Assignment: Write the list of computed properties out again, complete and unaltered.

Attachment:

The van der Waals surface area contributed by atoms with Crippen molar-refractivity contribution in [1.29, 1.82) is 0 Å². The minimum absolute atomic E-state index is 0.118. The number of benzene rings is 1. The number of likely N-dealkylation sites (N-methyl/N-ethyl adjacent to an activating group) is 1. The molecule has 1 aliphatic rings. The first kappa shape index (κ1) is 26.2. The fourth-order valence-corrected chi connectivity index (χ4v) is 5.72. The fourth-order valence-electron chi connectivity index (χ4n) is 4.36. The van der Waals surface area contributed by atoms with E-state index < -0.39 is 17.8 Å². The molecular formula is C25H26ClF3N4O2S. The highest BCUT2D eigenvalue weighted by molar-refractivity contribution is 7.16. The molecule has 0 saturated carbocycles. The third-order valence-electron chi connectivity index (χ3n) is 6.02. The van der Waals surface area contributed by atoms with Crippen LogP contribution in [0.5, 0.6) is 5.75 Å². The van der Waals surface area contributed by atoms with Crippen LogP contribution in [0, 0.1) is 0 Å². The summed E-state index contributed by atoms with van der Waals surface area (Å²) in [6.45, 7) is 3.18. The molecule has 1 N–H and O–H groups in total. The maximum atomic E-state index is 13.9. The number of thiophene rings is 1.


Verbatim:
The van der Waals surface area contributed by atoms with Crippen molar-refractivity contribution in [1.29, 1.82) is 0 Å². The minimum absolute atomic E-state index is 0.118. The number of benzene rings is 1. The number of likely N-dealkylation sites (N-methyl/N-ethyl adjacent to an activating group) is 1. The molecule has 1 aliphatic rings. The first kappa shape index (κ1) is 26.2. The fourth-order valence-corrected chi connectivity index (χ4v) is 5.72. The fourth-order valence-electron chi connectivity index (χ4n) is 4.36. The van der Waals surface area contributed by atoms with E-state index < -0.39 is 17.8 Å². The molecular formula is C25H26ClF3N4O2S. The highest BCUT2D eigenvalue weighted by molar-refractivity contribution is 7.16. The molecule has 0 saturated carbocycles. The third-order valence-electron chi connectivity index (χ3n) is 6.02. The van der Waals surface area contributed by atoms with Crippen LogP contribution in [0.5, 0.6) is 5.75 Å². The van der Waals surface area contributed by atoms with Crippen LogP contribution in [0, 0.1) is 0 Å². The summed E-state index contributed by atoms with van der Waals surface area (Å²) in [6.45, 7) is 3.18. The molecule has 1 N–H and O–H groups in total. The maximum atomic E-state index is 13.9. The number of thiophene rings is 1.